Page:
Sunday, May 22, 2016

C&O 1985 St Thomas, Ontario - Roundhouse

In 1985, in the distant dark ages before the internet, we were visiting the railway attractions of south-western Ontario. These attractions were discovered from paper publications such as Trains magazine and Canadian publications such as Canadian Rail, Branchline and the UCRS Newsletter. Our male family members maintained a small paper internet and library with 'postings' once or twice per week. 

... and when the first personal computers were available in the late 1980s, we'd do things like index my father's 20-year collection of Canadian Rail 'for fun'. 

In any case, during our first visit to St Thomas my spouse and I came upon a surprise ...

On a GoogleMap image from circa 2016, you can still see the imprint of 
the former Chesapeake and Ohio roundhouse, turntable and shops at St Thomas, Ontario.
North is at the top of the image, as it is for the map below.

from: London, St Thomas roadmap, Rolph-McNally, no date. Purchased circa 1985.
With the street names on the aerial image, above, matching up with the map below it, see if you can spot the location of the former roundhouse. The answer is just below.

We purchased this map around the time of our visit. Railways in St Thomas and the local layout of roads were challenging to master when we visited for just a few days on vacation. Our navigation achievements could not always be reproduced on demand - even for something simple like getting back to our motel.  We made three trips there over the years. 

Answer: Look for the track wye in the south-west corner of the map. Wilson and Elm Streets meet near the blue triangle. Notice the London and Port Stanley line is labelled, running almost straight north and south.

The sanding facility is left at the very edge of the photo as a landmark for you.
Perhaps the first item to attract our attention was the brightly-coloured Chessie System power 'deadline'.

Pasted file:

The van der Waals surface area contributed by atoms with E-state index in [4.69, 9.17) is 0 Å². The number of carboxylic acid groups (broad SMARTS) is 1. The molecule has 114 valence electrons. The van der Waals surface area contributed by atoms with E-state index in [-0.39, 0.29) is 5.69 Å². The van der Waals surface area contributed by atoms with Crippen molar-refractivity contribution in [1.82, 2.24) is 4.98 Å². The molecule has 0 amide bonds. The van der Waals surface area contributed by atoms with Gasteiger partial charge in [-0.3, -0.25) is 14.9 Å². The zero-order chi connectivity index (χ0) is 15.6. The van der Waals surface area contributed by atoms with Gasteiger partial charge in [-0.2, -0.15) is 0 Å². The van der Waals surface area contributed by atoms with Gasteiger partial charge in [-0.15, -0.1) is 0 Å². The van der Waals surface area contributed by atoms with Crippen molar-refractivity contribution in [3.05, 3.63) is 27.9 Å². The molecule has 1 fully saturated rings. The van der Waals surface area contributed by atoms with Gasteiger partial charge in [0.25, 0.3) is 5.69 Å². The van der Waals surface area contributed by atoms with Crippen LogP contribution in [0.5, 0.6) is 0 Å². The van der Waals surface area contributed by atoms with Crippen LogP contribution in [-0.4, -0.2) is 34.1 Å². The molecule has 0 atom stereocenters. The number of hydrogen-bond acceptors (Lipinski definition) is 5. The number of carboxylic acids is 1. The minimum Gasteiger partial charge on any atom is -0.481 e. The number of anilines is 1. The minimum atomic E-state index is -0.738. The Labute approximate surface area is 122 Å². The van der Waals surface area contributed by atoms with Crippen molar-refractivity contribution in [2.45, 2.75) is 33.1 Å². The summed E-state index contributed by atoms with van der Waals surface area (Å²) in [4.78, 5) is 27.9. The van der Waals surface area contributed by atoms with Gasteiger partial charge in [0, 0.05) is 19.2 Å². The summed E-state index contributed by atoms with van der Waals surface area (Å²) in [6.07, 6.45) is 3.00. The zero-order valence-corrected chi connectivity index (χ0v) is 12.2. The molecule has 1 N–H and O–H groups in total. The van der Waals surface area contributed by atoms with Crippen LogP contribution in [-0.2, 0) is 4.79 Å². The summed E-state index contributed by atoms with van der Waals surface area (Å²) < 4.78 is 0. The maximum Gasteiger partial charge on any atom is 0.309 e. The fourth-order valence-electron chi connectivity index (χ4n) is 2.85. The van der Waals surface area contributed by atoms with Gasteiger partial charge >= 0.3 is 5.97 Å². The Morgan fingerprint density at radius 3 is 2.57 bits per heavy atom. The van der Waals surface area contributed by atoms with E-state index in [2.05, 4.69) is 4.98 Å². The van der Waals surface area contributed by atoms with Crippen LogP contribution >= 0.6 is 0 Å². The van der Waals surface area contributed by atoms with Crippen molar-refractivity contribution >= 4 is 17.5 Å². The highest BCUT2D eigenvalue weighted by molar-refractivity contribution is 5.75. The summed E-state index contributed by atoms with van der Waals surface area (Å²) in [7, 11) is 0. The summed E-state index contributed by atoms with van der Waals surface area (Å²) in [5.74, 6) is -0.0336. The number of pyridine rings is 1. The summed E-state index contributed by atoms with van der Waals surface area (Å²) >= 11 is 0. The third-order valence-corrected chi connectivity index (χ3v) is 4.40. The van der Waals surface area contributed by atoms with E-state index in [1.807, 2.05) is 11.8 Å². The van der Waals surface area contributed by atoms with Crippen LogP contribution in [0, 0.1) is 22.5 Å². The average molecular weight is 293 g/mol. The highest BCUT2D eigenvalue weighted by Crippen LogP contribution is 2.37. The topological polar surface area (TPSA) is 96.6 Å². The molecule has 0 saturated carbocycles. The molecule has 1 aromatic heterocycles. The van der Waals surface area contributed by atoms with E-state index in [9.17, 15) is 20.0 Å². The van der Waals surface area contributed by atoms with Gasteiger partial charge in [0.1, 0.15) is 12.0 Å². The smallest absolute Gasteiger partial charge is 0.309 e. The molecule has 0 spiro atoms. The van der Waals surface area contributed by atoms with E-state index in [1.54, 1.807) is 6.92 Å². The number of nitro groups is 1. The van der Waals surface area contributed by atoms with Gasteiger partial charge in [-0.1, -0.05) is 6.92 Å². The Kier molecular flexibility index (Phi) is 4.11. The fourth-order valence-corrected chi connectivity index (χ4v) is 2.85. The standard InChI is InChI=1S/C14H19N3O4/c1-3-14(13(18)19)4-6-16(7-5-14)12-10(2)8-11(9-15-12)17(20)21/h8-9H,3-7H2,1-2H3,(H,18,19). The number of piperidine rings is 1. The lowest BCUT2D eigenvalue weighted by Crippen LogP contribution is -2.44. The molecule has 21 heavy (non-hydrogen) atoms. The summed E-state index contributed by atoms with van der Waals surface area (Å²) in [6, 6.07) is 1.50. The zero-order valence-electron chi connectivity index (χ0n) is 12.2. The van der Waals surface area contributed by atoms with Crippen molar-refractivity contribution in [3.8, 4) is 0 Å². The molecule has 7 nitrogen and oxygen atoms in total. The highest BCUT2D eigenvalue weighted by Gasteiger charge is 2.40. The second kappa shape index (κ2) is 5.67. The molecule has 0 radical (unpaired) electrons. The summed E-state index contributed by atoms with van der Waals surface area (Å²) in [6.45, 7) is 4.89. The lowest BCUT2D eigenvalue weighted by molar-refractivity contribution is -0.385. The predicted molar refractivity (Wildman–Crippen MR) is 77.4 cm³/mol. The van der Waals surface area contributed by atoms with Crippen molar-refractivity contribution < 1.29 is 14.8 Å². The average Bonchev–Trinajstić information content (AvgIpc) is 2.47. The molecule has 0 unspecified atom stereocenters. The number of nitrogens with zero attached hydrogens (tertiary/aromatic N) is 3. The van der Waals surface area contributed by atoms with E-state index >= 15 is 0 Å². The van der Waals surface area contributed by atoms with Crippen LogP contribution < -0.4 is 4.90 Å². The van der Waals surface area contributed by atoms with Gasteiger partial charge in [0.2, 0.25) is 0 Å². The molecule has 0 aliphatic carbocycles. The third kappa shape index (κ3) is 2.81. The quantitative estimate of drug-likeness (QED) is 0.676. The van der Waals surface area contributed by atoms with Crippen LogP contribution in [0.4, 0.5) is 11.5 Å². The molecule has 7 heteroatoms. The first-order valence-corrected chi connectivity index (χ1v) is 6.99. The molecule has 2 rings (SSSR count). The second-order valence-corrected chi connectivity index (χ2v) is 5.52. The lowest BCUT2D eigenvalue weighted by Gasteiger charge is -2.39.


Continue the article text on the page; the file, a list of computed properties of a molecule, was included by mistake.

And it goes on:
The Baltimore and Ohio Railroad was eventually controlled by the C&O in 1963.

A transfer table formerly used at the shop facility.

The roundhouse building.
You can see the sanding facility and the locomotive deadline at the right.
I think the top 'absolute' arm of the diamond semaphore governed London and Port Stanley traffic.

Some detail of the roundhouse turntable can be seen here. The black cabin was occupied by the hostler or labourer operating the turntable. Electric power is fed to the centre tower on the turntable bridge. The electrical contact point remains static while everything turns beneath it. 

How many treasures can you stumble on in one spot?
A steam auxiliary crane beside the roundhouse.

With the steam crane's green idler car closest to the camera at the extreme left, here is a final overview. There were so many other things we were scheduled to see in St Thomas, and there was no question of trespassing more than we had to take these pictures - so everything was photographed in a matter of minutes. During our next visit a few years later, only building wreckage was to be seen here.

According to Engine Houses and Turntables on Canadian Railways 1850-1950; Edward Forbes Bush; 1990; Boston Mills Press ... Pere Marquette (C&O) built this eight-stall roundhouse in 1941. The turntable was 115 feet long, the stalls were 120 feet in length. This modern, long turntable reflected the size and power of the locomotives used near the end of steam.

... In that earlier era of protective tariffs on railway locomotives, to ensure that this high tech industry remained in Canada - locomotives tended to operate, and to be serviced, on one side of the border or the other.

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The next few images and maps show the Pere Marquette Railroad - reorganized as the PM Railway in 1917.
The Pere Marquette was merged with the C&O in 1939 and amalgamated on June 6, 1947.

from: The Picture Gallery of Canadian History, Vol 1; CW Jeffreys; 1942-1951; Ryerson Press. Collection of LCGagnon

Pere Jacques Marquette was sent to New France as a missionary at the age of 29 by the Jesuits. After other explorations, he and Louis Joliet explored down the Mississippi. Being concerned that they might tangle with the Spanish if they continued farther, they turned back. Weakened by dysentery, Pere Marquette died at age 37.